“That’s the greatest thing ever,” said Savannah Thrasher, 23, a medical biller who was at the Cat Town Café here. “It would be good if my cat can enjoy wine with me,” she said.
It all started two years ago when Brandon Zavala, the chief executive of Apollo Peak, “spawned the idea of wine for cats out of nowhere,” he said. “A pet is more like a friend, a roommate or a family member,” he said. “Why are we just feeding them water?”
Mr. Zavala, 32, used to sell pet food products and has been learning more about the business through his start-up. Initially he called his product a “snack beverage.” If he had not changed it to cat wines, he said, “it wouldn’t have gone viral.”
He named his business for his cat, Apollo, and for the mountains of Denver. Organic beets from California provide the coloring. The catnip comes from the higher elevations of Colorado. His small wine bottles are sold online and in 200 stores, including T. J. Maxx and Marshalls. Mr. Zavala imbues his products with sayings like “Making Cats Great Again” and #whydrinkalone.
Cat wines are the latest manifestation of a growing trend of pet owners treating them like people.
Over the past 15 years, “the pet market has been transformed by humanization of pets,” said David Sprinkle, the research director at marketresearch.com. A survey his organization conducted last year found that 62 percent of cat owners (and 64 percent of dog owners) consider their pet to be a part of the family.
“The term ‘pet parent’ has increasingly replaced ‘pet owner,’” Mr. Sprinkle said. Cat products and supplies make up 30 percent of the $40 billion United States pet market, excluding services, he said.
David Grimm, a deputy news editor at the journal Science and the author of “Citizen Canine: Our Evolving Relationship with Cats and Dogs,” said the increasing closeness between humans and pets began in the early 1900s, when flea products allowed people to bring dogs indoors, and kitty litter did the same for cats. Soon, animals were on people’s beds and in their hearts.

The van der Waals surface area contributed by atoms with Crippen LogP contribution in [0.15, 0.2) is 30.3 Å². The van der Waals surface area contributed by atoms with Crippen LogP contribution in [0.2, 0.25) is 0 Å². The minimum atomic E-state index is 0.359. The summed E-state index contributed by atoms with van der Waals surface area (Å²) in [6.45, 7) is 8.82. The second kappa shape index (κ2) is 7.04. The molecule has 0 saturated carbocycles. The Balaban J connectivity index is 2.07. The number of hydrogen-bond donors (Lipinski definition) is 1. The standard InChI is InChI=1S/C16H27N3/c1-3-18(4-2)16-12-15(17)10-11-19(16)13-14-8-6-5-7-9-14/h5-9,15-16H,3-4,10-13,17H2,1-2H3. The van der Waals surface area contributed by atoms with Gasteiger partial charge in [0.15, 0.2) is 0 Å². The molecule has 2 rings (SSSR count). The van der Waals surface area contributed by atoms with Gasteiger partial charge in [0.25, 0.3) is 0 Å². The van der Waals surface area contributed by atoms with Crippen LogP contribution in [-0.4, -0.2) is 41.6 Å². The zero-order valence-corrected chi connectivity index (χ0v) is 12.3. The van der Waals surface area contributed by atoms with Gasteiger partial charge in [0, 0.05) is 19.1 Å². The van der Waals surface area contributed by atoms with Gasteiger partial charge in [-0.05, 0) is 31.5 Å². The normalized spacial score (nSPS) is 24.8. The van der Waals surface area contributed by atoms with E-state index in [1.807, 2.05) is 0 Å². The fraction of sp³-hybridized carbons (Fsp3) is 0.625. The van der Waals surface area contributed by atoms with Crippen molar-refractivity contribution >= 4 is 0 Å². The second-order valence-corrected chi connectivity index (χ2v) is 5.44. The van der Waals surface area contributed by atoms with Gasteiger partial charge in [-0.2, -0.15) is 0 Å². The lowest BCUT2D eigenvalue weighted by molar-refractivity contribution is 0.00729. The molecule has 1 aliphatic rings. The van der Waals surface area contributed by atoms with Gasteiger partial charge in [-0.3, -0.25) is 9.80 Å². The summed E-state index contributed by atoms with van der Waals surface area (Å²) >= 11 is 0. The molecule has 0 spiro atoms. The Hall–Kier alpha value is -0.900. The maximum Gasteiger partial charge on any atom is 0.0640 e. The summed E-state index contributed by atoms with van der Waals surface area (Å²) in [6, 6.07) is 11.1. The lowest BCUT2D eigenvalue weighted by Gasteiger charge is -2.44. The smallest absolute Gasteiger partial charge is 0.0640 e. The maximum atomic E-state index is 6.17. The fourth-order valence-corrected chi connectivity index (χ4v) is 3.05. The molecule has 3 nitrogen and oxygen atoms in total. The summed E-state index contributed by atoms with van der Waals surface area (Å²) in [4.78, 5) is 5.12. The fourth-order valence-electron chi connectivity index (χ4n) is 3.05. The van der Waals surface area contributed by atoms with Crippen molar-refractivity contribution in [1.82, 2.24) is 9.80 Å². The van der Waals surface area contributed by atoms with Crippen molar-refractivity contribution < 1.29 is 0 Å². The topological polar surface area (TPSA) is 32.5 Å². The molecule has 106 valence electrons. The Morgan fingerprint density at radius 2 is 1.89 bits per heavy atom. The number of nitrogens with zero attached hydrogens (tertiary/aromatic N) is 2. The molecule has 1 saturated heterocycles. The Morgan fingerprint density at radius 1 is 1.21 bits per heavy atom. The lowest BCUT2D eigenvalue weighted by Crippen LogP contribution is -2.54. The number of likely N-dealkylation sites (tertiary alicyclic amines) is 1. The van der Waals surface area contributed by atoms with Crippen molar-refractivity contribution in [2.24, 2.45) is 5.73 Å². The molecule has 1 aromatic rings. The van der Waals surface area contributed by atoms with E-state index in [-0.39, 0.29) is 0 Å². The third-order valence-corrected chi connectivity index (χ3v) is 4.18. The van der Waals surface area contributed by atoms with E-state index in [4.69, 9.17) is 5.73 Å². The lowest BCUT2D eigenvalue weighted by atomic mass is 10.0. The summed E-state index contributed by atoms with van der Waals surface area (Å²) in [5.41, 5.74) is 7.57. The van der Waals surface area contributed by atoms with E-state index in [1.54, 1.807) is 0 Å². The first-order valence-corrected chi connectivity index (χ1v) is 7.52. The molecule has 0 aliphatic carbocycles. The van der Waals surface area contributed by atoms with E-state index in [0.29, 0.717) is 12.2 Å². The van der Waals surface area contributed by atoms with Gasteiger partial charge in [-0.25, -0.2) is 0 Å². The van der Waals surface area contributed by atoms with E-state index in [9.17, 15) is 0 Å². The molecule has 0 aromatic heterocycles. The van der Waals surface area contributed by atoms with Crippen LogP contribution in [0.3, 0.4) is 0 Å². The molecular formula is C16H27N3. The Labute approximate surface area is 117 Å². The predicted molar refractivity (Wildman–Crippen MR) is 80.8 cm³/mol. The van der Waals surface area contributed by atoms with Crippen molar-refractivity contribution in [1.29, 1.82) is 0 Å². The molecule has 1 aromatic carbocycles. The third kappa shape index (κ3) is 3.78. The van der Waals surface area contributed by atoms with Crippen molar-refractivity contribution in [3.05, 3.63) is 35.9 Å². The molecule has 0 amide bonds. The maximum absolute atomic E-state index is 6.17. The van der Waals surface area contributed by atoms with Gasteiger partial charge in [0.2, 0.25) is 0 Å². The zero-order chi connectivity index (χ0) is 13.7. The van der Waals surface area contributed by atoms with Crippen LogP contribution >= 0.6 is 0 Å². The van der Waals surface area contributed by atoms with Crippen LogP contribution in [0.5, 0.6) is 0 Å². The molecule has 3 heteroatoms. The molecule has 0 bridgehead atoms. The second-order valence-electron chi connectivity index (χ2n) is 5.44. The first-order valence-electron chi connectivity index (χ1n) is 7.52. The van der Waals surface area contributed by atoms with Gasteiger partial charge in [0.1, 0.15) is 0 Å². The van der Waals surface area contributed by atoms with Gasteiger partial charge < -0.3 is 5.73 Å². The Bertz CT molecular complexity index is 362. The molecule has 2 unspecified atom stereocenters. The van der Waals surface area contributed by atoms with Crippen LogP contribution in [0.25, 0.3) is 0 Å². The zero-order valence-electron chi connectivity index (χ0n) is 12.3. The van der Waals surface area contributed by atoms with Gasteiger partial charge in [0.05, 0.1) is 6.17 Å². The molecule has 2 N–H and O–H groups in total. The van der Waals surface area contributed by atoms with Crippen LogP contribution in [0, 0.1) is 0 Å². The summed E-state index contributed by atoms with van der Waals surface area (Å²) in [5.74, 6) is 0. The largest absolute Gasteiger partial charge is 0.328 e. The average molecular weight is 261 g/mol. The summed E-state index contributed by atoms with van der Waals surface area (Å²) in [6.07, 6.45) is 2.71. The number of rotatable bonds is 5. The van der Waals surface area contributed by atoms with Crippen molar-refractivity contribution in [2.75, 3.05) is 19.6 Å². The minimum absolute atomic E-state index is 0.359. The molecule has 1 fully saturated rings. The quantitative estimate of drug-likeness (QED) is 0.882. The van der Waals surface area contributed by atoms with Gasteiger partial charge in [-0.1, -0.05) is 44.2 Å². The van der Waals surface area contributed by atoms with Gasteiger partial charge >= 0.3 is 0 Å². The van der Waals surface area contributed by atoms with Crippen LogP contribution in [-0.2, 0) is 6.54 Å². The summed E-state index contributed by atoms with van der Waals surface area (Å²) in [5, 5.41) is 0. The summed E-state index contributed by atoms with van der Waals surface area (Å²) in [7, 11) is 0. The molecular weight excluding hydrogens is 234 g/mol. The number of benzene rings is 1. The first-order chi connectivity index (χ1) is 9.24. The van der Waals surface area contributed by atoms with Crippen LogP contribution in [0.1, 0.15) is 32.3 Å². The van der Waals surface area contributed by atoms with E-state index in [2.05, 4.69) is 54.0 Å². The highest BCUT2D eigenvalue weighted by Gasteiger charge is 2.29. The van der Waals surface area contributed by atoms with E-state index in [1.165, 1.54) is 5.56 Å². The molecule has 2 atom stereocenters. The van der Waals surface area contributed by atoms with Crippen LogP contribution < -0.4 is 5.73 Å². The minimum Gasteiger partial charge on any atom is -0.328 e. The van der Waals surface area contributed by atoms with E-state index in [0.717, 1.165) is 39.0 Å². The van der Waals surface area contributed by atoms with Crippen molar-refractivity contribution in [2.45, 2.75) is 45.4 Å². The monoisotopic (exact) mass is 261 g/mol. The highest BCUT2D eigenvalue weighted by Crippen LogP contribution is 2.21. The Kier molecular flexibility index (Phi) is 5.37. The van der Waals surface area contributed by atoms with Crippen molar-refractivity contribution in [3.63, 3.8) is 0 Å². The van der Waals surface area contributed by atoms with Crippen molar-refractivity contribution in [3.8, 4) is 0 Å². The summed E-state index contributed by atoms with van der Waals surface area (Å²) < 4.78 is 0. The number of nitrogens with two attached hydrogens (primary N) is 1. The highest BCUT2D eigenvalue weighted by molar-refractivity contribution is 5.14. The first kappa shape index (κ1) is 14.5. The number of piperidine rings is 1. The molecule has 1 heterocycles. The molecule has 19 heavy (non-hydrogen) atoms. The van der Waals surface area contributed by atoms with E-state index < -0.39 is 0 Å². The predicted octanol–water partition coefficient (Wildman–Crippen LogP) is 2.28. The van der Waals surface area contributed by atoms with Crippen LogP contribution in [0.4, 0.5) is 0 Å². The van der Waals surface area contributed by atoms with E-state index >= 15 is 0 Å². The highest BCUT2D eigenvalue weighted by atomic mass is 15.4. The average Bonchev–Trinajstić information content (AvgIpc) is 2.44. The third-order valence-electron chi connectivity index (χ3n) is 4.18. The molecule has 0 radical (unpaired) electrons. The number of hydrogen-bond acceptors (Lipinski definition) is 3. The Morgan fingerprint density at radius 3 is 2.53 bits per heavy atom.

Farm animals, which once roamed the land, began disappearing and multigenerational families gave way to smaller ones and more people living alone. “The final piece of the puzzle,” Mr. Grimm said, “coincides with the rise in technology and the severing of a lot of human relationships. We’re doing so much virtually that when we go home at night, our dogs and cats increasingly are beings in our lives that want to interact with us when other relationships are fraying.”
Even Mr. Zavala was surprised by his success. Early on, he blasted out tweets and emails hoping to be noticed. Then, he said, “I over-marketed.” A story in the Huffington Post led to 44,000 Facebook shares, as well as articles on People.com and NationalGeographic.com and shout-outs by Jimmy Fallon and Bill Maher.
Mr. Zavala was making the wines in his home kitchen and could not keep up. He hired employees and moved into a larger building. Last year, his company sold $500,000 worth of pet wines.
In July 2016, Taryn Nahm, 31, who previously sold advertising, and her boyfriend, Kai Pfretzschner, 37, a chemist, started a cat wine company which they now call Pet Winery. (Their tagline: “Original beverages for pets.”) Their wines, also in tiny bottles, are sold online and in 40 stores; they are made in Mr. Pfretzschner’s lab.
Mr. Zavala is not amused, but Ms. Nahm is unapologetic.
“Apollo Peak doesn’t get to own the market,” Ms. Nahm said. “We have our own viewpoints,” she said, and their own recipes. “We did salmon oil with catnip,” she said.